Dale L. Zimmerman

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BACKGROUND The assignment of a point-level geocode to subjects' residences is an important data assimilation component of many geographic public health studies. Often, these assignments are made by a method known as automated geocoding, which attempts to match each subject's address to an address-ranged street segment georeferenced within a streetline(More)
BACKGROUND This research develops methods for determining the effect of geocoding quality on relationships between environmental exposures and health. The likelihood of detecting an existing relationship - statistical power - between measures of environmental exposures and health depends not only on the strength of the relationship but also on the level of(More)
(ASPH); its contents are the responsibility of the authors and do not necessarily reflect the official views of the CDC or ASPH. Abstract The availability of individual-level health data presents opportunities for monitoring the distribution and spread of emergent, acute, and chronic conditions, as well as challenges with respect to maintaining the(More)
Geocoding a study population as completely as possible is an important data assimilation component of many spatial epidemiologic studies. Unfortunately, complete geocoding is rare in practice. The failure of a substantial proportion of study subjects' addresses to geocode has consequences for spatial analyses, some of which are not yet fully understood.(More)
its contents are the responsibility of the authors and do not necessarily reflect the official views of the CDC or ASPH. Abstract The accurate assignment of geocodes to the residences of subjects in a study population is an important component of the data acquisition/assimilation stage of a spatial epidemiological investigation. Unfortunately, however, it(More)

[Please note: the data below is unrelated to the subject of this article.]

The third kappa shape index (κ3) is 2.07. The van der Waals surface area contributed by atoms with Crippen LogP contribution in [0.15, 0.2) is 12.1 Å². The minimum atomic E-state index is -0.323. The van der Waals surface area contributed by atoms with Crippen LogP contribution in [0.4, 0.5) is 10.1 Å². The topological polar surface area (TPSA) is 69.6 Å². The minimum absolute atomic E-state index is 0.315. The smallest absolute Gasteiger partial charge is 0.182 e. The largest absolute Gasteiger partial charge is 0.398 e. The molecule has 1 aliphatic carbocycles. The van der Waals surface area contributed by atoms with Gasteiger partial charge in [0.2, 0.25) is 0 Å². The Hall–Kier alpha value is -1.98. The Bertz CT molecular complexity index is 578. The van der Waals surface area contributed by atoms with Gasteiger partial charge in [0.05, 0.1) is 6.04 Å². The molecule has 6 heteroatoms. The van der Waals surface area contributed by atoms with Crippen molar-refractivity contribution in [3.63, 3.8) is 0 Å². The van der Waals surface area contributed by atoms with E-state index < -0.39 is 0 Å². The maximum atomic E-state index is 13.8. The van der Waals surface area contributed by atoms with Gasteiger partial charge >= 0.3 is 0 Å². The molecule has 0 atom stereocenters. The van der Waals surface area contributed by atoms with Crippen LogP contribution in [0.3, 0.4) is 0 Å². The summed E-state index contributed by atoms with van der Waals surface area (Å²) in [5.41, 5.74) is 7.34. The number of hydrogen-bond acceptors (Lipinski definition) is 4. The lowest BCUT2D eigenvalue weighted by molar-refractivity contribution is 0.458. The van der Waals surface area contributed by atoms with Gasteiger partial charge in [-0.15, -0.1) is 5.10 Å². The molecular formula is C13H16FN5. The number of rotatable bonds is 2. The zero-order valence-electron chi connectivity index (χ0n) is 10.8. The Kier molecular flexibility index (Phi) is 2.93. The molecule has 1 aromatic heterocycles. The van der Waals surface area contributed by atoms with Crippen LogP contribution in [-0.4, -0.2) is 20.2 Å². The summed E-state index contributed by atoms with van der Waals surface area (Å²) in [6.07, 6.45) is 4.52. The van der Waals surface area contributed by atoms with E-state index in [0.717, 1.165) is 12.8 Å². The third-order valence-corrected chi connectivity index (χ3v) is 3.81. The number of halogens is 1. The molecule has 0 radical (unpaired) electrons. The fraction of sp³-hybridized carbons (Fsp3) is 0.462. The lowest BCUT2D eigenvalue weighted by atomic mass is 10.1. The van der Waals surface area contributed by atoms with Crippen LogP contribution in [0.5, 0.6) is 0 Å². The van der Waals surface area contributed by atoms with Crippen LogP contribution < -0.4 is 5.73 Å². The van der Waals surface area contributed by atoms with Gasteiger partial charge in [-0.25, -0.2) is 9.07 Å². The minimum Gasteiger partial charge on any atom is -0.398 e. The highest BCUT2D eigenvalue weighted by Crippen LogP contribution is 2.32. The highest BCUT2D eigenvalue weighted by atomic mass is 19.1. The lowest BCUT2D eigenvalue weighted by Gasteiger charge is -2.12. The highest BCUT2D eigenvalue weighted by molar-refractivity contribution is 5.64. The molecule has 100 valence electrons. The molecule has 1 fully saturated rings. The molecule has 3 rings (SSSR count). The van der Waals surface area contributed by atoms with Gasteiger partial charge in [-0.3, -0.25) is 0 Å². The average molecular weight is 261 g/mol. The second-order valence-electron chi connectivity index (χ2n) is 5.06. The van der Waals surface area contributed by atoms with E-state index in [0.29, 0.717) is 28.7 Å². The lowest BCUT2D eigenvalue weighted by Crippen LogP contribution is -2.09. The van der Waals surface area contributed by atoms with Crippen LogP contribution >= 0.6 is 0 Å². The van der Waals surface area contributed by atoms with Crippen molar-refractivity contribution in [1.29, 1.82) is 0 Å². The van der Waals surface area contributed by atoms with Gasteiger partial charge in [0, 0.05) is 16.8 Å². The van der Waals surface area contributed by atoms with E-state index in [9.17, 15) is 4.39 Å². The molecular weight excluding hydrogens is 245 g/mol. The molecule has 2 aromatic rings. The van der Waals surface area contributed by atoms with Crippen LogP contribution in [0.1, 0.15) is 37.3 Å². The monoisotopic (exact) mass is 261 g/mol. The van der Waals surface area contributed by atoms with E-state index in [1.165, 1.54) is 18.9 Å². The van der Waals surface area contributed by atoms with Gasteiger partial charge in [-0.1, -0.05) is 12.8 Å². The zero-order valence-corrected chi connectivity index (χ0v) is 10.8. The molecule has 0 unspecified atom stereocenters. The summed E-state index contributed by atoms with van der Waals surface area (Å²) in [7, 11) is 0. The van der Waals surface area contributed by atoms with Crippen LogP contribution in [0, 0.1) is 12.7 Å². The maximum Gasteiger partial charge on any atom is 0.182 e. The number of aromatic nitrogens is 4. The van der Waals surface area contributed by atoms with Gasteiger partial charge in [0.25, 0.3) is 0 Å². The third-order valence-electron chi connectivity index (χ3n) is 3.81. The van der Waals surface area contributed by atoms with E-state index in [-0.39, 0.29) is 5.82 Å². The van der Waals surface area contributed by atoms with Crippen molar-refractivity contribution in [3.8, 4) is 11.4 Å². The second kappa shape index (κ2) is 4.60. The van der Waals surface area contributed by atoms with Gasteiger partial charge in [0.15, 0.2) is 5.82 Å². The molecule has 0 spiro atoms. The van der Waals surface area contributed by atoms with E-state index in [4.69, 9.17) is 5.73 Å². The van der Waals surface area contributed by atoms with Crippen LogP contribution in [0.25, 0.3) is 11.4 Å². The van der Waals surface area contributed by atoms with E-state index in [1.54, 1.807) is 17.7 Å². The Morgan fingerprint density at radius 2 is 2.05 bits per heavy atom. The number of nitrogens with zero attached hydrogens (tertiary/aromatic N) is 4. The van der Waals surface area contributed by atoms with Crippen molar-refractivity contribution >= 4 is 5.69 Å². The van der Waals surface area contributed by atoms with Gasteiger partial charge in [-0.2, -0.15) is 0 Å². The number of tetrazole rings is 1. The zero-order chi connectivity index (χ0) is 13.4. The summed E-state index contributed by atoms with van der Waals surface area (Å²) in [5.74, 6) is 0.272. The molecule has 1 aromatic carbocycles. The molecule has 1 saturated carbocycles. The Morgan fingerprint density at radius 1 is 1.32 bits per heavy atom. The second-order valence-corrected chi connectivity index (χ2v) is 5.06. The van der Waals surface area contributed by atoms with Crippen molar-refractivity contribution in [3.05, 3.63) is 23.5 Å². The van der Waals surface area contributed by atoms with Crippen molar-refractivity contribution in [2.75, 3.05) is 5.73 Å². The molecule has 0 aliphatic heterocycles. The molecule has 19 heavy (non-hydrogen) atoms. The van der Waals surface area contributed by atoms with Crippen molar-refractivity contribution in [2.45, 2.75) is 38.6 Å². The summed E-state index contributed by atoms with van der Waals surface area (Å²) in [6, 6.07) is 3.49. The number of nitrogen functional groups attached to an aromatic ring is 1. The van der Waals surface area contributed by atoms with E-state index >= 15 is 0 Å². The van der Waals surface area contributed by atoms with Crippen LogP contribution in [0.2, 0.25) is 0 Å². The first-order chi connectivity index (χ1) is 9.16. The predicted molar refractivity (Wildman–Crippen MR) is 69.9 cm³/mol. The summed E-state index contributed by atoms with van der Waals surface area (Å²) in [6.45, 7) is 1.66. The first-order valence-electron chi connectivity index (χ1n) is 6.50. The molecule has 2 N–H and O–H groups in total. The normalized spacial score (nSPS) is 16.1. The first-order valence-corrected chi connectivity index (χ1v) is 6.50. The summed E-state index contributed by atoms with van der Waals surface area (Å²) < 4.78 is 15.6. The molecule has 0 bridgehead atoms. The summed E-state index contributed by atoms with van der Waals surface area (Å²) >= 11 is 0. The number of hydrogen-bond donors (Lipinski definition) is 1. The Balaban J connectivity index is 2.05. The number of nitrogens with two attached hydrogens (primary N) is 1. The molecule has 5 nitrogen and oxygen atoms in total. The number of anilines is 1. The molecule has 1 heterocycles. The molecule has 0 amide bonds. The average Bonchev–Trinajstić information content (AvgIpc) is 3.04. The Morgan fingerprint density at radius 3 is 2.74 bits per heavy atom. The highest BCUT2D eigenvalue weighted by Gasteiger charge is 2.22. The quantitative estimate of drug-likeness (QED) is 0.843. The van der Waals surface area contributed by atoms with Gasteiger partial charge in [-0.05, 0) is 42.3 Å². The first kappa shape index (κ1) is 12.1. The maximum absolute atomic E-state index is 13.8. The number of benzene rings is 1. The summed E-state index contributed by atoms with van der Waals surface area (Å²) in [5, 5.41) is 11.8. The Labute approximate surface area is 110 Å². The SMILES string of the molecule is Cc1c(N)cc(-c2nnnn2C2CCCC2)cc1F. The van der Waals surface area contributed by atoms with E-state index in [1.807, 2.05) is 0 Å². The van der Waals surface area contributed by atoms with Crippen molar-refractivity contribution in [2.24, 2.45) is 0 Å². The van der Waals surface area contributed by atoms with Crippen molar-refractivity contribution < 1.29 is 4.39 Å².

Agreement #S-3111 between the Centers for Disease Control and Prevention (CDC) and the Association of Schools of Public Health (ASPH); its contents are the responsibility of the author and do not necessarily reflect the official views of the CDC or ASPH. Helpful discussions with Gerard Rushton and Joseph Lang are gratefully acknowledged. Abstract The(More)
BACKGROUND Automated geocoding of patient addresses for the purpose of conducting spatial epidemiologic studies results in positional errors. It is well documented that errors tend to be larger in rural areas than in cities, but possible effects of local characteristics of the street network, such as street intersection density and street length, on errors(More)
To my family ii ACKNOWLEDGEMENTS I would like to express my sincere appreciation and thanks to my advisor Professor Dale Zimmerman for his excellent guidance, constructive suggestions, and contributions of time. Numerous discussions with him have provided me a great inspiration and encouragement on my research. I would also like to thank all the other(More)
1 ABSTRACT Zero-inflated data abound in ecological studies as well as in other scientific and quantitative fields. Nonparametric regression with zero-inflated response may be studied via the zero-inflated generalized additive model (ZIGAM). ZIGAM assumes that the conditional distribution of the response variable belongs to the zero-inflated 1-parameter(More)